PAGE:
Vladimir Putin and his political party United Russia have suffered big losses at local elections in Moscow. The party remains the most popular party in the capital, but has lost almost half of the seats, slashed from 40 to 25. The majority of the other seats will be shared by the Communist Party (14 seats) and Just Russia (4 seats).
These elections followed a summer of protests in the Russian capital in favour of Alexei Navalny, the opposition leader, whose candidates were not allowed to take part to elections. Alexei’s party would have probably obtained nine seats and this is why his participation in elections has been prevented.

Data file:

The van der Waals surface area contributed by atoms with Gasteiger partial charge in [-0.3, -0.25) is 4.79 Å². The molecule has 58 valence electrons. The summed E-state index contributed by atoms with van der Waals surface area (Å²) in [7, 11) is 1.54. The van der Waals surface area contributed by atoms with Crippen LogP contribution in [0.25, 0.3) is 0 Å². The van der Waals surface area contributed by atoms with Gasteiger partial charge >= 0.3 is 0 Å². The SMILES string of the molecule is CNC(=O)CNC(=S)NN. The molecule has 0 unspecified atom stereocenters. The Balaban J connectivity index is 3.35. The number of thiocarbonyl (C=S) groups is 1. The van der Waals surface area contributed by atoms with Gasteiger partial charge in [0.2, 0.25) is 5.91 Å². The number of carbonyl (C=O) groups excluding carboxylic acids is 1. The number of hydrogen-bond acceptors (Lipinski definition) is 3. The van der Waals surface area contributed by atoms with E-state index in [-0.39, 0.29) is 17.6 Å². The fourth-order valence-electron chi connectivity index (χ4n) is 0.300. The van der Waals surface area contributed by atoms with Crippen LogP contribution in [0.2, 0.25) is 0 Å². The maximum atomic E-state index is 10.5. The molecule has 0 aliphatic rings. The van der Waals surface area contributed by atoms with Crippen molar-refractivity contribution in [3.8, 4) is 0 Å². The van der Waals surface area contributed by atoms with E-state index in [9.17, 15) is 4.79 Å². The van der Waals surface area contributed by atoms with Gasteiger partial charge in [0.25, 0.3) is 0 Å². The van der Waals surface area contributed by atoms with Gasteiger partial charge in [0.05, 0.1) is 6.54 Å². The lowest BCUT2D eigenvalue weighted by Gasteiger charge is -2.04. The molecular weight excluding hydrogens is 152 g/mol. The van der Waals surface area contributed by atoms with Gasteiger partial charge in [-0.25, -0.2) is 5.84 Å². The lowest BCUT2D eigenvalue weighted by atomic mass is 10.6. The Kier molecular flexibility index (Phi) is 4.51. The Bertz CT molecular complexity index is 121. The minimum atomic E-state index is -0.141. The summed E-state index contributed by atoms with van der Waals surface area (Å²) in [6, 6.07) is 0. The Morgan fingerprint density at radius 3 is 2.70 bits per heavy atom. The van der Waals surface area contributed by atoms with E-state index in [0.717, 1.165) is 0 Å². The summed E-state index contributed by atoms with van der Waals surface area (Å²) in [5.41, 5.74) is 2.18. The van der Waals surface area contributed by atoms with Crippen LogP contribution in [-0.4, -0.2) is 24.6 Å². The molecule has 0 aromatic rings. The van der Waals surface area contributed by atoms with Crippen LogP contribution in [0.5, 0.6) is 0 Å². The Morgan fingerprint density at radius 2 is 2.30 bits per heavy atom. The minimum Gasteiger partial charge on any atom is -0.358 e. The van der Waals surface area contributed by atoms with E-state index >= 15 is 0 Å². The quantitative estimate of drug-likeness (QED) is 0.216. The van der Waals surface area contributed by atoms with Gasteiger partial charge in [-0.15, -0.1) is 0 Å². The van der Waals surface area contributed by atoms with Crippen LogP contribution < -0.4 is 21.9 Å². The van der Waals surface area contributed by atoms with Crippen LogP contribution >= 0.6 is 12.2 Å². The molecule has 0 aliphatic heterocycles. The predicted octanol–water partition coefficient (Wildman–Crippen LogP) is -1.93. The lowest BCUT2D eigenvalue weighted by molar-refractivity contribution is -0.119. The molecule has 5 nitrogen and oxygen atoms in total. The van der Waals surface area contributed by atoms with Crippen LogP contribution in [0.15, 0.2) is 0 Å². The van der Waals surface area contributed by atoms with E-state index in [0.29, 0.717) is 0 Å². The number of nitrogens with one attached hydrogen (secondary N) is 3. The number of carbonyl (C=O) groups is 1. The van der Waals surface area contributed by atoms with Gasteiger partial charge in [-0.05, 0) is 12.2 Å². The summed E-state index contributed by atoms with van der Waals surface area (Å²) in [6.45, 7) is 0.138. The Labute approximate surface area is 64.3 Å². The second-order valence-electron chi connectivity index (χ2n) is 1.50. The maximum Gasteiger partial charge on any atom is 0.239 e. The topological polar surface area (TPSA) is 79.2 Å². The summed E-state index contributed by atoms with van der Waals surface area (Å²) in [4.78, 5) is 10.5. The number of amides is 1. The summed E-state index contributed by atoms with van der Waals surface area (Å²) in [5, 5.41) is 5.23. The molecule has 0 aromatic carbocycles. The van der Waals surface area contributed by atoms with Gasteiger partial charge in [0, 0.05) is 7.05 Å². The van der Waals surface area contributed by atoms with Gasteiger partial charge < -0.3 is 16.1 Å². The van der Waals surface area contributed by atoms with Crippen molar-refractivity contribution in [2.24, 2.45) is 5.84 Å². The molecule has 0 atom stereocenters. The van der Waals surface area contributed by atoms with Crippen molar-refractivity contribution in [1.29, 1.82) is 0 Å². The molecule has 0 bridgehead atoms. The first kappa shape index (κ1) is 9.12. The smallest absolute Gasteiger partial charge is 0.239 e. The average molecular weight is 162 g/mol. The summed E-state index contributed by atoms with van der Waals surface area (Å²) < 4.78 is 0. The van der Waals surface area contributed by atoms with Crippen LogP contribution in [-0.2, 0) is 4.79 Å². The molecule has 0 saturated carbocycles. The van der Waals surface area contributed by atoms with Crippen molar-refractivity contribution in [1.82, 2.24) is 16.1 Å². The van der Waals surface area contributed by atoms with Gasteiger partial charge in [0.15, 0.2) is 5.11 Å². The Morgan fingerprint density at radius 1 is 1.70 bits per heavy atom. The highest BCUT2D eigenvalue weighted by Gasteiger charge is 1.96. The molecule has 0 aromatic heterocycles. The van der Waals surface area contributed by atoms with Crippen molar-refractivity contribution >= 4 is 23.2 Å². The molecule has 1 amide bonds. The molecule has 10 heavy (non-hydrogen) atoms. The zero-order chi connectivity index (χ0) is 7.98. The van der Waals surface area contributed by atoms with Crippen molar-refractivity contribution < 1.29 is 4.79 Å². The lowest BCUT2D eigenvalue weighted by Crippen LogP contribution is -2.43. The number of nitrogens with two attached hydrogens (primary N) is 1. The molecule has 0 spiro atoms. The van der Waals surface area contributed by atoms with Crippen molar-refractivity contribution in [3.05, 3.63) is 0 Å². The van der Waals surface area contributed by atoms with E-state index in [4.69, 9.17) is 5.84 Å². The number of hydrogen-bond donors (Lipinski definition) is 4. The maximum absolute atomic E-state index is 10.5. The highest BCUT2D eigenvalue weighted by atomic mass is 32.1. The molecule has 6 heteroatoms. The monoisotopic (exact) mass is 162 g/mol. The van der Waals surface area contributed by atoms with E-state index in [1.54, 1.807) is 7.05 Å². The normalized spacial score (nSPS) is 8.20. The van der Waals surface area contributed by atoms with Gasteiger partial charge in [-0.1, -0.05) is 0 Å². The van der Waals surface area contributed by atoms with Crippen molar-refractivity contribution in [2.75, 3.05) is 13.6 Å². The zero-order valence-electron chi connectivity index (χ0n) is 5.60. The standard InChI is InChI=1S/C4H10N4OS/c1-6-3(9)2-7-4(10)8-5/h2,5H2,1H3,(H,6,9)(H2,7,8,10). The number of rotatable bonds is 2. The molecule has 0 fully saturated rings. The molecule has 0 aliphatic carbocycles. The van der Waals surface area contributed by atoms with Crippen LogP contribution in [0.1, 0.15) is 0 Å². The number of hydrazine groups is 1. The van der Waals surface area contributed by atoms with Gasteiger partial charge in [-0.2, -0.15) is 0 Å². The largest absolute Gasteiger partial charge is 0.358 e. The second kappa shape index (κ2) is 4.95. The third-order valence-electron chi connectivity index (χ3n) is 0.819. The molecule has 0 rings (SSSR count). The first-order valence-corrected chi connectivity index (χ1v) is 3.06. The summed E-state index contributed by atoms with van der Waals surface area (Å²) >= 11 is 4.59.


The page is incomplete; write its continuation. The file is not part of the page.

Despite his exclusion, which probably caused the low voter turnout (only 5% at midday), Navalny committed to promoting United Russia’s strongest challengers, inviting people to cast their vote for them.
The decreasing number of seats of Putin’s party can be also linked to Moscow social situation. More than the hard political repression, it is the increasing poverty that made United Russia so unpopular, that all the candidates ran as nominal “independents” in an attempt to distance themselves from their party.
Putin must find a quick solution to this problem, since waves of protests are getting stronger and political repression doesn’t seem an effective answer anymore.